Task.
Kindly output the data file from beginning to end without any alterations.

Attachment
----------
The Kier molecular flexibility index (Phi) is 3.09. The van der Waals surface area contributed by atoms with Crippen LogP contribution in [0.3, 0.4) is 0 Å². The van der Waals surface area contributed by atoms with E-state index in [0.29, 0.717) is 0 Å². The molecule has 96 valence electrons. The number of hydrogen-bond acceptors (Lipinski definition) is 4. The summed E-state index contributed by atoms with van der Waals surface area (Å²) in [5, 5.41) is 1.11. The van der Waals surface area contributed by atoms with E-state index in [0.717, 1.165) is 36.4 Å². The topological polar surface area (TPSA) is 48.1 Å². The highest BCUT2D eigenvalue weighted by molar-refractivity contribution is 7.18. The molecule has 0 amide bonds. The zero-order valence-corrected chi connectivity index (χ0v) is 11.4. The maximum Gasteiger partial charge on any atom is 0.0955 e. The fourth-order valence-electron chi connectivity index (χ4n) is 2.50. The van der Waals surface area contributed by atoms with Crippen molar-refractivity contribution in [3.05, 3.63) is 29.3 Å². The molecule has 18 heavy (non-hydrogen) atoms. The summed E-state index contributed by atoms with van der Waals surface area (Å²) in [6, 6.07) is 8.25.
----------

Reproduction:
The Kier molecular flexibility index (Phi) is 3.09. The van der Waals surface area contributed by atoms with Crippen LogP contribution in [0.3, 0.4) is 0 Å². The van der Waals surface area contributed by atoms with E-state index in [0.29, 0.717) is 0 Å². The molecule has 96 valence electrons. The number of hydrogen-bond acceptors (Lipinski definition) is 4. The summed E-state index contributed by atoms with van der Waals surface area (Å²) in [5, 5.41) is 1.11. The van der Waals surface area contributed by atoms with E-state index in [0.717, 1.165) is 36.4 Å². The topological polar surface area (TPSA) is 48.1 Å². The highest BCUT2D eigenvalue weighted by molar-refractivity contribution is 7.18. The molecule has 0 amide bonds. The zero-order valence-corrected chi connectivity index (χ0v) is 11.4. The maximum Gasteiger partial charge on any atom is 0.0955 e. The fourth-order valence-electron chi connectivity index (χ4n) is 2.50. The van der Waals surface area contributed by atoms with Crippen molar-refractivity contribution in [3.05, 3.63) is 29.3 Å². The molecule has 18 heavy (non-hydrogen) atoms. The summed E-state index contributed by atoms with van der Waals surface area (Å²) in [6, 6.07) is 8.25.